Tennis World No.1 Serena Williams has secured her place in sporting immortality with a seventh Wimbledon crown and record-equalling 22nd grand slam singles title.
American Williams gained sweet revenge over Angelique Kerber with an iron-willed 7-5 6-3 victory over the free-hitting German left-hander in a quality final at the All England Club.
The emotional triumph drew the superstar level with Steffi Graf's open-era record tally of grand slam titles, after Kerber denied her the milestone in this year's Australian Open final and Garbine Muguruza thwarted Williams again in last month's French Open decider.
"It's been incredibly difficult not to think about it," Williams said.
"I had a couple of tries this year, lost to two great opponents - one actually being Angelique.
"It made the victory even sweeter knowing how hard I worked for it.
"It's awesome. I'm just so excited."
Williams now trails only Margaret Smith Court on the all-time grand slam leaderboard and few would back against the all-conquering world No.1 reaching the Australian legend's 24 majors at Melbourne Park in January.
Already the oldest grand slam winner in women's tennis history, the 34-year-old's latest success is the strawberries and cream on an extraordinary career.
At a time when most champions are long retired, the ageless American has now won an amazing nine grand slam titles since turning 30 and suffering a life-threatening pulminory embolism in 2011.
Underlining her incredible longevity and dominance over three generations of challengers, Kerber was Williams' 14th grand slam final victim since the American captured her first major at 18 back in 1998.
Williams' scalps represent a who's who of pretenders to her throne over two decades.
Martina Hingis, Maria Sharapova, sister Venus, Lindsay Davenport, Jelena Jankovic, Dinara Safina, Vera Zvonareva, Justine Henin, Agnieszka Radwanska, Victoria Azarenka, Caroline Wozniacki, Lucie Safarova, Garbine Muguruza and now Kerber have all succumbed to Williams' unrivalled serving excellence, raw power and competitive fire.
But the world No.1 had to dig deep in this morning's final, with Kerber putting up an almighty fight.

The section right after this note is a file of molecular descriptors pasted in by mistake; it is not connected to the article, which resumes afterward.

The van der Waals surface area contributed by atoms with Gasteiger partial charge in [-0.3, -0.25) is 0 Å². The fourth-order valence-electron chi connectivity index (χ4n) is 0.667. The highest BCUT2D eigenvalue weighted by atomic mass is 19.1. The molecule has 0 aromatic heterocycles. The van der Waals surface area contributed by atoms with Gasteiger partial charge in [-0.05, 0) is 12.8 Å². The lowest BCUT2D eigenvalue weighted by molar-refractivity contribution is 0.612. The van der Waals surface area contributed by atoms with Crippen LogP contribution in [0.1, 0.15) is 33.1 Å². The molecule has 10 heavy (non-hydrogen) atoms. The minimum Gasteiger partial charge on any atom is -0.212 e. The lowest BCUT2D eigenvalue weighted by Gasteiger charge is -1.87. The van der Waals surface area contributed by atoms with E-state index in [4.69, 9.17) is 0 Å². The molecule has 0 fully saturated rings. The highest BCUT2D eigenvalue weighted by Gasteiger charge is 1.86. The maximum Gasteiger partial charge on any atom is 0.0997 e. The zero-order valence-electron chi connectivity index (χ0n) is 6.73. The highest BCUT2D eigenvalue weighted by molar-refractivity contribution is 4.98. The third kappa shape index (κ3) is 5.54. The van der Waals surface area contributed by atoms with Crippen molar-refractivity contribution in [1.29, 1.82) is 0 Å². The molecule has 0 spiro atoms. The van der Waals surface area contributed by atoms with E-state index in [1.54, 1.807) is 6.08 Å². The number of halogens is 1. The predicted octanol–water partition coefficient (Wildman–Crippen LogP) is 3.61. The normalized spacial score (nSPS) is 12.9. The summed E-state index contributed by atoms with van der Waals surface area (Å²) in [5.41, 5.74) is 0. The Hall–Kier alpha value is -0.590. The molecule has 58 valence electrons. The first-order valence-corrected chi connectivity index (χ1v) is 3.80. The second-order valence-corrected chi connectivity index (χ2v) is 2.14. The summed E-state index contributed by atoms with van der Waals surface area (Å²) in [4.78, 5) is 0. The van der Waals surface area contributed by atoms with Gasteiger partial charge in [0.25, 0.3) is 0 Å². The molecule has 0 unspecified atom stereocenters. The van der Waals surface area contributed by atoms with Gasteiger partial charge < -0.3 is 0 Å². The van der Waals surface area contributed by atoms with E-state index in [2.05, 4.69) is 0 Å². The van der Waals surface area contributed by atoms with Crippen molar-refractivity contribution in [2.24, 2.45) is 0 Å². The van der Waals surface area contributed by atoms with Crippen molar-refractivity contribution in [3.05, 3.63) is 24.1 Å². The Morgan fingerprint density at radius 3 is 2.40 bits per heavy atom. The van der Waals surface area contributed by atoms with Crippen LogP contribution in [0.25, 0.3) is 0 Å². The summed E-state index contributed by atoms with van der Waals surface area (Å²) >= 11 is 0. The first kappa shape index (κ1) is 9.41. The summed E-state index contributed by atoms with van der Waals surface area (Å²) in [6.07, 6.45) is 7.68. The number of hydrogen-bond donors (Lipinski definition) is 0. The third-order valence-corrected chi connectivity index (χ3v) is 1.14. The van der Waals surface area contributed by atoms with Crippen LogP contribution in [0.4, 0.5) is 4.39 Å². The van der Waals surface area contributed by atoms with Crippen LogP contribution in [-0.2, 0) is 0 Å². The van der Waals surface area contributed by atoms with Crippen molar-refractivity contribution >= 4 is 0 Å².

Ultimately, Williams' phenomenal serve once again proved the difference as she hammered down 13 aces to one and saved the only break point she faced.
Williams had the underdog under pressure from the get-go, with Kerber having to fend off two break points in an epic eight-minute opening service game.
But after holding and settling into the contest, Kerber initially adjusted better to the windy conditions that had Williams misjudging several shots.
The top seed had to recover from 15-30 down to hold for 6-5 with her eighth ace.
A game later, she was up a set after successive unforced errors from Kerber handed Williams two set points.
Williams converted on her second with a deep, wide-angled backhand that Kerber could only manage to pull back into the net.
The world No.1 saved the one and only break point she faced with an ace in the seventh game of the second set and broke Kerber the very next game before serving out the match to love after one hour and 21 minutes.
Kerber was gracious in defeat after falling a win short of being the first German since Graf to lift the title at the All England Club and also the first player to beat both Williams sisters en route to the Wimbledon title.
"Really congratulations to Serena. You really deserved the title. You're a great champion, a great person," Kerber said.
"It's always an honour to play the final against you. We played a great match and you deserve it."